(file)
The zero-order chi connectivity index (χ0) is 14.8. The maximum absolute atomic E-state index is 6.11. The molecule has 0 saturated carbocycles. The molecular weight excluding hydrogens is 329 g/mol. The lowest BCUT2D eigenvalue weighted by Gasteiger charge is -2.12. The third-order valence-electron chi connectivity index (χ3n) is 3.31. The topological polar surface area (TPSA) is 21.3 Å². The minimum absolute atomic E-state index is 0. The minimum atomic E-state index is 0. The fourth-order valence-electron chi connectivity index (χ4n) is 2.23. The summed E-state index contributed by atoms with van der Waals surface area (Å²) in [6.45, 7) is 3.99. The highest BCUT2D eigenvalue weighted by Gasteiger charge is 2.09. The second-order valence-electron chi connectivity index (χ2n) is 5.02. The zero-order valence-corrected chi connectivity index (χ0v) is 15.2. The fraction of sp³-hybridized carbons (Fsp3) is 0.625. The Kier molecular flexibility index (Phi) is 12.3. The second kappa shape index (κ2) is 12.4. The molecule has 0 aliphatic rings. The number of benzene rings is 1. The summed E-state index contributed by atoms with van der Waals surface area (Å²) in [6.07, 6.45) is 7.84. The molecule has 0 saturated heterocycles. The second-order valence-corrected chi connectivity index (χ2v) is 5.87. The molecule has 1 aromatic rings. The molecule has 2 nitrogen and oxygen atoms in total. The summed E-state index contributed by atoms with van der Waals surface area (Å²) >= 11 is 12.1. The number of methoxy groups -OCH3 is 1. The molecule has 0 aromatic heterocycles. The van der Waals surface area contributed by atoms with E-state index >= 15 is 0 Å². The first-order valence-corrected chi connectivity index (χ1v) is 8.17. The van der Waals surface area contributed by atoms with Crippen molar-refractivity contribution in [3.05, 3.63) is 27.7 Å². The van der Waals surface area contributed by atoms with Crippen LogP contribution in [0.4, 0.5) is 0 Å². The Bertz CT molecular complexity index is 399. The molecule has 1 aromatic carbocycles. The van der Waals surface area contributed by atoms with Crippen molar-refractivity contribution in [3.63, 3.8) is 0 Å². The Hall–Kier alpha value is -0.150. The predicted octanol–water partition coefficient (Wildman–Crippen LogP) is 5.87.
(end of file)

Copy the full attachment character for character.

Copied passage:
The zero-order chi connectivity index (χ0) is 14.8. The maximum absolute atomic E-state index is 6.11. The molecule has 0 saturated carbocycles. The molecular weight excluding hydrogens is 329 g/mol. The lowest BCUT2D eigenvalue weighted by Gasteiger charge is -2.12. The third-order valence-electron chi connectivity index (χ3n) is 3.31. The topological polar surface area (TPSA) is 21.3 Å². The minimum absolute atomic E-state index is 0. The minimum atomic E-state index is 0. The fourth-order valence-electron chi connectivity index (χ4n) is 2.23. The summed E-state index contributed by atoms with van der Waals surface area (Å²) in [6.45, 7) is 3.99. The highest BCUT2D eigenvalue weighted by Gasteiger charge is 2.09. The second-order valence-electron chi connectivity index (χ2n) is 5.02. The zero-order valence-corrected chi connectivity index (χ0v) is 15.2. The fraction of sp³-hybridized carbons (Fsp3) is 0.625. The Kier molecular flexibility index (Phi) is 12.3. The second kappa shape index (κ2) is 12.4. The molecule has 0 aliphatic rings. The number of benzene rings is 1. The summed E-state index contributed by atoms with van der Waals surface area (Å²) in [6.07, 6.45) is 7.84. The molecule has 0 saturated heterocycles. The second-order valence-corrected chi connectivity index (χ2v) is 5.87. The molecule has 1 aromatic rings. The molecule has 2 nitrogen and oxygen atoms in total. The summed E-state index contributed by atoms with van der Waals surface area (Å²) >= 11 is 12.1. The number of methoxy groups -OCH3 is 1. The molecule has 0 aromatic heterocycles. The van der Waals surface area contributed by atoms with E-state index >= 15 is 0 Å². The first-order valence-corrected chi connectivity index (χ1v) is 8.17. The van der Waals surface area contributed by atoms with Crippen molar-refractivity contribution in [3.05, 3.63) is 27.7 Å². The van der Waals surface area contributed by atoms with Crippen LogP contribution in [0.4, 0.5) is 0 Å². The Bertz CT molecular complexity index is 399. The molecule has 1 aromatic carbocycles. The van der Waals surface area contributed by atoms with Crippen molar-refractivity contribution in [3.63, 3.8) is 0 Å². The Hall–Kier alpha value is -0.150. The predicted octanol–water partition coefficient (Wildman–Crippen LogP) is 5.87.